Jesus had already preached that the kingdom of God was at work in the world: “The kingdom of God is near” (Mark 1:15, NLT). In other words: “The kingdom of God is present among you.” Most of Christ’s listeners that day had the world’s mindset. They were driven mainly by what they could gain for themselves. When Jesus came along offering blessings, they flocked to Him, saying, “Sure, if You’re going to provide me with everything, I’ll follow you. If You’ll heal my sick family members and answer my prayers, yes, absolutely, I’ll be Your disciple.”
But what happens to our faith commitment if these things don’t come to pass for us? How committed to Jesus are we when we realize He’s not just our “assistant” in life? The same people in this scene who were quick to follow Christ were just as quick to reject Him. Disappointed, they left, giving up on Him.
Jesus knew this would happen. That’s why on the heels of performing a great miracle for those multitudes, He confronted them: “I tell you the truth, you want to be with me because I fed you, not because you understood the miraculous signs” (John 6:26, NLT). Is the same true of us today? Do we follow Jesus mainly because of His blessings or because He is Lord?
The Bible clearly paints a picture, infinitely tender and personal, reminding us that God always “hears our weeping” (Psalm 6:8). Some translations from the Hebrew text render it, “He counts or will receive or know each one of our tears.”
This altar of faith that we are called to build, as winds of uncertainty, anger, fear, anguish and doubt roar their threats at us from all sides, is sometimes one of the hardest altars to build. It is a single mom looking at her son today, scary, distant and angry, while it seems that only yesterday he was so loving and affectionate. She lies on her bed at night asking herself, “Who is this monster, so arrogant and mean, wearing my son’s clothes? Why? How can I raise a son without a dad in our home?”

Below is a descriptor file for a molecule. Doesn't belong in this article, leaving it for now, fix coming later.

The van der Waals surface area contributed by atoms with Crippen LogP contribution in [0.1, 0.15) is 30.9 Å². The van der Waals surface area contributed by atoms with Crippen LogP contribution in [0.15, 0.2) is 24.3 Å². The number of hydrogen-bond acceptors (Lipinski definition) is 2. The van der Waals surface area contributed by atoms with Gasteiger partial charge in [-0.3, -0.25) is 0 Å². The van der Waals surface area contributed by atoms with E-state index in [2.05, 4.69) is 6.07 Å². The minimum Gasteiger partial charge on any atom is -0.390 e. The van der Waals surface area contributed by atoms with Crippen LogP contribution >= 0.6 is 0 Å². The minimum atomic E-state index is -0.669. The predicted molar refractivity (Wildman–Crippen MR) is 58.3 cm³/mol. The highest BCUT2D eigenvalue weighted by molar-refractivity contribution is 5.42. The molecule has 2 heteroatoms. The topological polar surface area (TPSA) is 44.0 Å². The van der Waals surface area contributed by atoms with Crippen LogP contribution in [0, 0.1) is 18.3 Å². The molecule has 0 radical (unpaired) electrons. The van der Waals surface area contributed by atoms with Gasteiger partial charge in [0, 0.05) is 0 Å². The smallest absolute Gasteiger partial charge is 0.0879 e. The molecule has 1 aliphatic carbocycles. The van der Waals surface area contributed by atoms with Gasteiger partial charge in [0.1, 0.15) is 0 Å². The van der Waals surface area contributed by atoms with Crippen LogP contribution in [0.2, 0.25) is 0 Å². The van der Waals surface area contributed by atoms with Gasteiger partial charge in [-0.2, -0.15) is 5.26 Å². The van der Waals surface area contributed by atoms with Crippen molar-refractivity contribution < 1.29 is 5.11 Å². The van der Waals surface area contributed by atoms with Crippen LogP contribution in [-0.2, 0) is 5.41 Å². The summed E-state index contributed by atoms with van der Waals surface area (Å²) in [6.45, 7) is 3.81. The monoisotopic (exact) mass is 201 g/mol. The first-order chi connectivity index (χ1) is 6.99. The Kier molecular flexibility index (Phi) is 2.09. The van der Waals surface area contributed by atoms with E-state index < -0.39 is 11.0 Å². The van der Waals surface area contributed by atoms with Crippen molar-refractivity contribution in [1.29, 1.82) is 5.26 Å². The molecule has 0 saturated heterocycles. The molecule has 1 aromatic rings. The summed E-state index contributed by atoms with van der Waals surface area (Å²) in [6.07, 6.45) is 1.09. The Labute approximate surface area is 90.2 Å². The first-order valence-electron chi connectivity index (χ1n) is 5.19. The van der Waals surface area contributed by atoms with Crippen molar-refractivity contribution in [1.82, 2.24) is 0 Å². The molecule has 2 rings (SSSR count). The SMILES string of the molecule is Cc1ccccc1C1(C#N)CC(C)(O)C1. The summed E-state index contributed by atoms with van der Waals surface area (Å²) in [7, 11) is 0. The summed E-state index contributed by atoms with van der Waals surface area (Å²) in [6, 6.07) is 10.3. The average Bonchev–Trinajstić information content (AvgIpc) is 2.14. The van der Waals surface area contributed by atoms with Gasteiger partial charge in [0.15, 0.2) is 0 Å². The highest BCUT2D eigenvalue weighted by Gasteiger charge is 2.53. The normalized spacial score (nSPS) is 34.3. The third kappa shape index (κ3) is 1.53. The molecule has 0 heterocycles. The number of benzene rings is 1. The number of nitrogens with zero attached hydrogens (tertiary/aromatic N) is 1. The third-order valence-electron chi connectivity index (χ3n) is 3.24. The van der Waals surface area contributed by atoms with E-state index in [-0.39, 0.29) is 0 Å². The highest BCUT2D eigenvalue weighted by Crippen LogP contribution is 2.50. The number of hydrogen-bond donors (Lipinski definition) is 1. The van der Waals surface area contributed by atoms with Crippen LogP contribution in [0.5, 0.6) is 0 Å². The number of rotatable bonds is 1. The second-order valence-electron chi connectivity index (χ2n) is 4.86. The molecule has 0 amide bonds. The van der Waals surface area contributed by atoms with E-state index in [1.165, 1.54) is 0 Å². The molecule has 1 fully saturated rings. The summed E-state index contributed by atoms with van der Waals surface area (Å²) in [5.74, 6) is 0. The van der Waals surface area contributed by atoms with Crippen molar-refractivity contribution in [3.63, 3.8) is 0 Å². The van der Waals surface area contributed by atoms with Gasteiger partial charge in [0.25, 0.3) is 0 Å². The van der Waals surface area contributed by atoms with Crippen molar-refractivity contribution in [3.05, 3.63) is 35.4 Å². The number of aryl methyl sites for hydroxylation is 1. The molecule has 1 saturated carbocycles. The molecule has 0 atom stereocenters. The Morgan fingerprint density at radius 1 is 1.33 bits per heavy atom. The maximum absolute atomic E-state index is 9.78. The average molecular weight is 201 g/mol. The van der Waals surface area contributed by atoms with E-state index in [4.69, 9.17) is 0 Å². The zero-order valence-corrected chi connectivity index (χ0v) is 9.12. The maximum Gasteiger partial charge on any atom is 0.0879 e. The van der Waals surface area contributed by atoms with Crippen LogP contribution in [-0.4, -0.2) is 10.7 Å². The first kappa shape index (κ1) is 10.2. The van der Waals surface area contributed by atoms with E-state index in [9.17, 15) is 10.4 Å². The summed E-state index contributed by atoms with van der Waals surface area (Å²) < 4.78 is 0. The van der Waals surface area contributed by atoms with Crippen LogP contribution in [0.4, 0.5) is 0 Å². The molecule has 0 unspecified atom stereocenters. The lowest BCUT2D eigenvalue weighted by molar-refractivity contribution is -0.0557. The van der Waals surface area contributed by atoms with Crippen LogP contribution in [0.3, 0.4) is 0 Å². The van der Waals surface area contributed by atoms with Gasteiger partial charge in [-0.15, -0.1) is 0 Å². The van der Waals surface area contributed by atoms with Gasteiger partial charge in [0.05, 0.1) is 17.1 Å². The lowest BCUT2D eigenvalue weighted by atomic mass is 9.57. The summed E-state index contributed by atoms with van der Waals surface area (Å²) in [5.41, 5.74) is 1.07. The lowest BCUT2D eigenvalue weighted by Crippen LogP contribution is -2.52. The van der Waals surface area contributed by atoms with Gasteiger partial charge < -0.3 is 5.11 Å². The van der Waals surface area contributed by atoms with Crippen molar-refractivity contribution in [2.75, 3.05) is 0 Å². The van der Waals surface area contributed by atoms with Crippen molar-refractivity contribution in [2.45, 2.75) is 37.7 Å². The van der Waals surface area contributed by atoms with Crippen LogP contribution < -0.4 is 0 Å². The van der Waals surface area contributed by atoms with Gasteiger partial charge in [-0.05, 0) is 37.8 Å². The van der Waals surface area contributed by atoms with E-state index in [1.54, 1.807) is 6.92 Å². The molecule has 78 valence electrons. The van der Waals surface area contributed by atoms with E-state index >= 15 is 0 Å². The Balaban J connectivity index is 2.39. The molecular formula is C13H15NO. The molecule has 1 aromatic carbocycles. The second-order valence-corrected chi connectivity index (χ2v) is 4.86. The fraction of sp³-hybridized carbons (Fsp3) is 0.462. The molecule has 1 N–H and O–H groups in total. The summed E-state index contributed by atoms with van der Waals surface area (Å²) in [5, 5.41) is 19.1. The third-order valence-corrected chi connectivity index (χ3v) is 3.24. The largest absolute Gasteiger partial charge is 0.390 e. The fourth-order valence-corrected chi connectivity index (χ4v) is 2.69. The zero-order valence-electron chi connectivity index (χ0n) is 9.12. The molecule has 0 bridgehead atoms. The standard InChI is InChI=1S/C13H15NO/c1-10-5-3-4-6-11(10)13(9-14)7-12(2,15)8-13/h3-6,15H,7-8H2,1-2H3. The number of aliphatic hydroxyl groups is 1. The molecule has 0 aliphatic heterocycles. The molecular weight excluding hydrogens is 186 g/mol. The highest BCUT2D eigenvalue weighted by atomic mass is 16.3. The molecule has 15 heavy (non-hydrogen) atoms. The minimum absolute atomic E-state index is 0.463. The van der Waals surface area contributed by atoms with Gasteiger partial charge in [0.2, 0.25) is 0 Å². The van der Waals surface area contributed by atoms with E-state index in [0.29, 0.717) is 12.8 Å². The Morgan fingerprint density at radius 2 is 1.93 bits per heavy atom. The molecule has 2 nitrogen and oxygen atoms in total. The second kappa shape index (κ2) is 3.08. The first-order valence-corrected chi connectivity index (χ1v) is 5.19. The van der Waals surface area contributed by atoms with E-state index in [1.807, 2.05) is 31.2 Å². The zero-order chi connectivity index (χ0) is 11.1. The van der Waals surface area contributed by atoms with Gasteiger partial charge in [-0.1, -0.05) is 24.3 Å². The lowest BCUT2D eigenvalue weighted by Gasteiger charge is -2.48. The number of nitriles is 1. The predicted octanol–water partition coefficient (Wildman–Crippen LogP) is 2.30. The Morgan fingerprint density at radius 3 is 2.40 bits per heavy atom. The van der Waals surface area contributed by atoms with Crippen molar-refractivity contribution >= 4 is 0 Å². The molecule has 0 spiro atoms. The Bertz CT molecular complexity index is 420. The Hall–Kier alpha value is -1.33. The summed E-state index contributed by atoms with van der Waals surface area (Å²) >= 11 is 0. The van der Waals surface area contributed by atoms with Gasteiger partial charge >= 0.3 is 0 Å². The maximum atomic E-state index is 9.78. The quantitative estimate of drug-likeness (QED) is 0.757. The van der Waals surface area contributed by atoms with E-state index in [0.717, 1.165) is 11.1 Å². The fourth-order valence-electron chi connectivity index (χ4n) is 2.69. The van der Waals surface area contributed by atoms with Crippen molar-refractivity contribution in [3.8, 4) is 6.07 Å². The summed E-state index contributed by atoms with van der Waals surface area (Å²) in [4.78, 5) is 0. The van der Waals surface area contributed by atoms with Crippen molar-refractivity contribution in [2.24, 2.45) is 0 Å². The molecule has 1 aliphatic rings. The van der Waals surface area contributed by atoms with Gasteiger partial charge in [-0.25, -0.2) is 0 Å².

It is you and me, struck down by illness, hearing the doctor speaking dreadful words of cancer that turn into a blur of fear and panic. It is a single person, surrounded by her married friends and their children, drowning in loneliness, asking, “When, Lord? Why?” It is the businessman who gave it everything he had for years, his best, his all, now facing bankruptcy. He feels lost, useless, so powerless and a total failure.
This faith that walks in the valley of the shadow of death pushes forward and treads on paths “tourists at the cross” don’t dare to walk on. No, at this very place, you will find true Christians. A passionate pastor who dies a thousand deaths as he sees his church sinking into an ugly division. A man or woman of faith abandoned and cheated on, cut to the bone by a divorce that will not be repaired. The fracture of soul is so violent that this person truly feels as if she will limp for the rest of her life.
There is a faith that can and will rebuild, restore and even resurrect. Abraham lost his altar (see Genesis 12). There was a famine in the land, and the words of Scripture lift a truthful, yet painful, veil from covering what truly happened to him.
Dear reader, the Bible is an implacable mirror of truth and its purpose and vision is to save your life (see James 1:23-25).
“This is that bread which came down from heaven: not as your fathers did eat manna, and are dead: he that eateth of this bread shall live forever. These things he said in the synagogue . . . Many therefore of his disciples, when they had heard this, said, This is an hard saying; who can hear it? When Jesus knew in himself that his disciples murmured at it, he said unto them, Doth this offend you?” (John 6:58-61).
Note that Christ was speaking to believers here. What was the hard saying they reacted to? It was, “You must eat My flesh and drink My blood, or else you have no life in you. My flesh is meat, and My blood is drink. And eternal life comes only through consuming them.”
Jesus saw that the people were shocked by His words. So He asked them, in essence, “Did I offend you? Are you bothered by My truth-telling?” Then He states, “The words that I speak unto you, they are spirit, and they are life” (John 6:63). He made it crystal clear: “The very thing you’re offended by is what brings life.” How did His followers respond? “From that time many of his disciples went back, and walked no more with him” (John 6:66).
What is Jesus saying about His gospel here? Simply put, He is stating that the message of His blood and His cross is offensive. Even though it is the only gospel that leads to eternal life, some are not going to accept it. “But there are some of you that believe not” (John 6:64).
Jesus’ words here are being borne out in many churches today. Incredibly, some congregations have removed every reference to Christ’s blood from their worship services. Pastors don’t mention it in their sermons, and hymns about the blood have been removed from the church. It’s all considered too offensive.
But Jesus warns, “It doesn’t matter how offensive My words may seem to you. You can’t change them. My words produce life and you have to consume them as you would food and drink, to make them the very fiber of your being. Therefore, you’re not to soften what I’ve said. If you remove the blood and the cross from your preaching, you’re cutting off seekers from their only hope for eternal life.”